Topics:• Age-Related Macular Degeneration
• Epiretinal Membrane
• Vitreomacular Traction
• Diabetic Retinopathy
Age-Related Macular Degeneration
The gel inside the eye, called the vitreous, may slowly turn into liquid as the eye ages. This results in pockets of liquid forming within the vitreous cavity. This liquefaction predisposes the vitreous to pull away from the back of the eye, usually causing a posterior vitreous separation. Sometimes, parts of the vitreous stay adhered to the retina. An incomplete posterior vitreous separation at the center of the retina (the macula) may lead to tractional retinal distortion and macular edema, which may result in metamorphopsia (distorted vision) or vision loss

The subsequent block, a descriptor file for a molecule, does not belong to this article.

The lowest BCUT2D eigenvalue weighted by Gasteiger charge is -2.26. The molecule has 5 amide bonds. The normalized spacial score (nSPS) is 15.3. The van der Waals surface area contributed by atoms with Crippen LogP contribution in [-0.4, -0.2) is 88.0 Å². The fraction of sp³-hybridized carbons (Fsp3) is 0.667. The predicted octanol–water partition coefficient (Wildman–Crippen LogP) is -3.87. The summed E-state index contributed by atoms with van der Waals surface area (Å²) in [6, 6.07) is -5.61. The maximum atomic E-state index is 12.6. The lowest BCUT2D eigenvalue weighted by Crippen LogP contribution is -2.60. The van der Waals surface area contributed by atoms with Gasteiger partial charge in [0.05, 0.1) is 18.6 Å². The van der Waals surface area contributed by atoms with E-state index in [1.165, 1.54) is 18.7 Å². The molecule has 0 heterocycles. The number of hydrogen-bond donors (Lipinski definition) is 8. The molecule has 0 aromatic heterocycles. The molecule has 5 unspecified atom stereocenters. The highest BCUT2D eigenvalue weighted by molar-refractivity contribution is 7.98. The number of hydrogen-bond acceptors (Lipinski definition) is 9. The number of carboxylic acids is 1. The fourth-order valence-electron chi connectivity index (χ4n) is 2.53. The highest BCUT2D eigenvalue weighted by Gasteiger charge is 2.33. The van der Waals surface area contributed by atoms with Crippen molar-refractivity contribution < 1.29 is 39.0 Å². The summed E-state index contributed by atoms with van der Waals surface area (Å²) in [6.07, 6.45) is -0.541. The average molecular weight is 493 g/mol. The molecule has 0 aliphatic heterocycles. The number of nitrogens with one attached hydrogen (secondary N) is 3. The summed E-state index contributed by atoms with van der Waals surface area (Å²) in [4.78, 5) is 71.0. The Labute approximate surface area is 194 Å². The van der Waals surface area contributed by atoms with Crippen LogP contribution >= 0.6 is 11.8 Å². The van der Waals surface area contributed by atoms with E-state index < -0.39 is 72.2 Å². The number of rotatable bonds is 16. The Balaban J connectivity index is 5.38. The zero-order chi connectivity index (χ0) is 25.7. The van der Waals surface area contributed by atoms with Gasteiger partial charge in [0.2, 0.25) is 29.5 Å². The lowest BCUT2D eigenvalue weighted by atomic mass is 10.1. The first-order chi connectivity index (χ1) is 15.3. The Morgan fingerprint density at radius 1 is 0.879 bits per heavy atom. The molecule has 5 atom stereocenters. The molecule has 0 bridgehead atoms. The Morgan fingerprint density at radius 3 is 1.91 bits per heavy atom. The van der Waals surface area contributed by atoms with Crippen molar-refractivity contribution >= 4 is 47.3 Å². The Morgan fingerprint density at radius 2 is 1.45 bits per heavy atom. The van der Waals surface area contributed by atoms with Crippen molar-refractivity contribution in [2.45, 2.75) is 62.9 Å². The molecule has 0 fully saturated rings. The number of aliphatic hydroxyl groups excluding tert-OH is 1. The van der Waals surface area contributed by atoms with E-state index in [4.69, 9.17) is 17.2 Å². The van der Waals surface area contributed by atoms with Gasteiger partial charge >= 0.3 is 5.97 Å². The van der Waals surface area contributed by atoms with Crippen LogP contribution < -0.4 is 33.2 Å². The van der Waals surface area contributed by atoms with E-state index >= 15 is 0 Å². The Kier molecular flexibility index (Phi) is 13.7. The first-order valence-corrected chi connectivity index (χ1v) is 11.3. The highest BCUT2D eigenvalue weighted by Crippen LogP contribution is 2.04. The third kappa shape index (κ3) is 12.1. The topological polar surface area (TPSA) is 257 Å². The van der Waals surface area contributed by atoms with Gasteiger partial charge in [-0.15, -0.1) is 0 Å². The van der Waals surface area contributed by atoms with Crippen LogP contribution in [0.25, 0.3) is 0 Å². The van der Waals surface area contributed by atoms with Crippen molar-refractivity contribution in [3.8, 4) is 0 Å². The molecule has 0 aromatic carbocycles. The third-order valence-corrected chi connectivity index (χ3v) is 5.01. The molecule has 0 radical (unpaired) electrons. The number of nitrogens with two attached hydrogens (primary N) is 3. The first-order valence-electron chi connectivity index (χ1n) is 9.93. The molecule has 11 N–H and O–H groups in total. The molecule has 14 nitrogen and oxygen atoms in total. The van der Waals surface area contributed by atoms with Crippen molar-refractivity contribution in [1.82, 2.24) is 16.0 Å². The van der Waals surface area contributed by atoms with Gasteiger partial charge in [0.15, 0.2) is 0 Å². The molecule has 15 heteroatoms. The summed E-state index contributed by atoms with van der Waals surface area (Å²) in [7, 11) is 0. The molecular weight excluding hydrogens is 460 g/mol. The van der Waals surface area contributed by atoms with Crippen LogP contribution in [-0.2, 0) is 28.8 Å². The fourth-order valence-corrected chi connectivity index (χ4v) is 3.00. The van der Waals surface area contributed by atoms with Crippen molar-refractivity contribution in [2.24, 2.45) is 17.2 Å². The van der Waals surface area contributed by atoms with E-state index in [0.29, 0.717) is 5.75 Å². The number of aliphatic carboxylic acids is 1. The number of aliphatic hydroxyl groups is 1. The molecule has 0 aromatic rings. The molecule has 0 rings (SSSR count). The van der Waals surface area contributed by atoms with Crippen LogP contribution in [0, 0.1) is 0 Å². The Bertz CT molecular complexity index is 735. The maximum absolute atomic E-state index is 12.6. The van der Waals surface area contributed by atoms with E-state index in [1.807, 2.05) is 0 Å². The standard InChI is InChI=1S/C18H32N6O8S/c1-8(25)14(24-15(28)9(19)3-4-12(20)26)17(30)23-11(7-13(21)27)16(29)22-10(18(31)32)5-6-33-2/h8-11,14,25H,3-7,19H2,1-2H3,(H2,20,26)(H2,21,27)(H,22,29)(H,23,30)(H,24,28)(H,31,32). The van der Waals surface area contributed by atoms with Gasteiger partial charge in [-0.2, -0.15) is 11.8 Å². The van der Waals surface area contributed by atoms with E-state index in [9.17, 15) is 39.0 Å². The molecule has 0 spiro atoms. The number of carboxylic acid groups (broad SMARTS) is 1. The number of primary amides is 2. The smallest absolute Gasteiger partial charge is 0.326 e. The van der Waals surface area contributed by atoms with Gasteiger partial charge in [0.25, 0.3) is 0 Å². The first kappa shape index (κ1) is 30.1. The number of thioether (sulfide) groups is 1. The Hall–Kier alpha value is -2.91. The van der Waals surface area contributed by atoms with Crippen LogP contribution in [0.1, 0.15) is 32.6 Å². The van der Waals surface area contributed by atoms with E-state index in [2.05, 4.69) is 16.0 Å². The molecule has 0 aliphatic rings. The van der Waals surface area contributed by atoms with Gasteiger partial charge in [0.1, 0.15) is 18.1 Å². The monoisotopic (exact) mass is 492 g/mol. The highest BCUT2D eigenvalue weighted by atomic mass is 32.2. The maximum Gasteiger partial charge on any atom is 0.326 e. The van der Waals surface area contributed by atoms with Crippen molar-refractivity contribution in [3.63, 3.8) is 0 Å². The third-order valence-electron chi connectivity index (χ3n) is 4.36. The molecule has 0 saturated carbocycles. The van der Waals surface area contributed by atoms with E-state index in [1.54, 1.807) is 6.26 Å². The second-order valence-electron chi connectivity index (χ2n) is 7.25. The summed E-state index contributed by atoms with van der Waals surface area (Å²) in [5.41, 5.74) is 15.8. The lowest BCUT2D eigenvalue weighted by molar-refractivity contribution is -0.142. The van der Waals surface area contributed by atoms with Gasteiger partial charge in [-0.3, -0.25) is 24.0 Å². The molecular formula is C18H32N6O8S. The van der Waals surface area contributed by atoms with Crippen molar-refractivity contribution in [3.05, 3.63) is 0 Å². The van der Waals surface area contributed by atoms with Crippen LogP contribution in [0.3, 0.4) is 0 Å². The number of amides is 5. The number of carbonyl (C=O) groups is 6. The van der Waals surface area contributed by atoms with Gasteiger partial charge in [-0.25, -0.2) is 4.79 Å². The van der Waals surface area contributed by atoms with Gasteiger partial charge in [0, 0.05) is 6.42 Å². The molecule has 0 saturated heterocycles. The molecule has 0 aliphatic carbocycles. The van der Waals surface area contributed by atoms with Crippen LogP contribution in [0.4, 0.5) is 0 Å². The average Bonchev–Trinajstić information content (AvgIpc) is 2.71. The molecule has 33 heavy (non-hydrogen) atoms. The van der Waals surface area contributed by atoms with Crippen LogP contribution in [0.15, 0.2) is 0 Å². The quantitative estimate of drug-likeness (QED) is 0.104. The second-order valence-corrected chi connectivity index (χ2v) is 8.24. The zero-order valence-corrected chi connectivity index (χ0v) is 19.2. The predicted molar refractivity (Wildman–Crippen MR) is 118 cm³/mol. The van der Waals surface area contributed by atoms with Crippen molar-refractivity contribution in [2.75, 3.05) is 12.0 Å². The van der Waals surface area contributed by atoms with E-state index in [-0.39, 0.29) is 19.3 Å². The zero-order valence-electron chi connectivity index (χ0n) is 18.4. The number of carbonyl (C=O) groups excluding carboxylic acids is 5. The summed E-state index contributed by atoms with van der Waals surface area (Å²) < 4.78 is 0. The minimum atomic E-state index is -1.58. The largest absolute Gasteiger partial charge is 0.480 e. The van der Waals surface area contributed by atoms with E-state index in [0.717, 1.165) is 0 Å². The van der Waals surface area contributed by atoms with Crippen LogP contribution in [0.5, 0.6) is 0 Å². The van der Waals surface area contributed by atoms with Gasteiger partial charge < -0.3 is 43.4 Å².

One major complication from diabetes is damage to the retina inside the eye. This retinal damage, or retinopathy, is caused by an over accumulation of sugar in the tiny blood vessels in and around the retina. The walls of these small blood vessels become more permeable, allowing vascular leakage. These vascular changes may damage the eye in more ways than one. Diabetic macular edema (DME) results from vascular leakage accumulating in the macular, disrupting and damaging the photoreceptors. In addition, areas of the retina that are not obtaining oxygen may develop delicate, new blood vessels that proliferate, bleed, and ultimately scar and cause traction on the retina. Without intervention, this may lead to a tractional retinal detachment and blindness.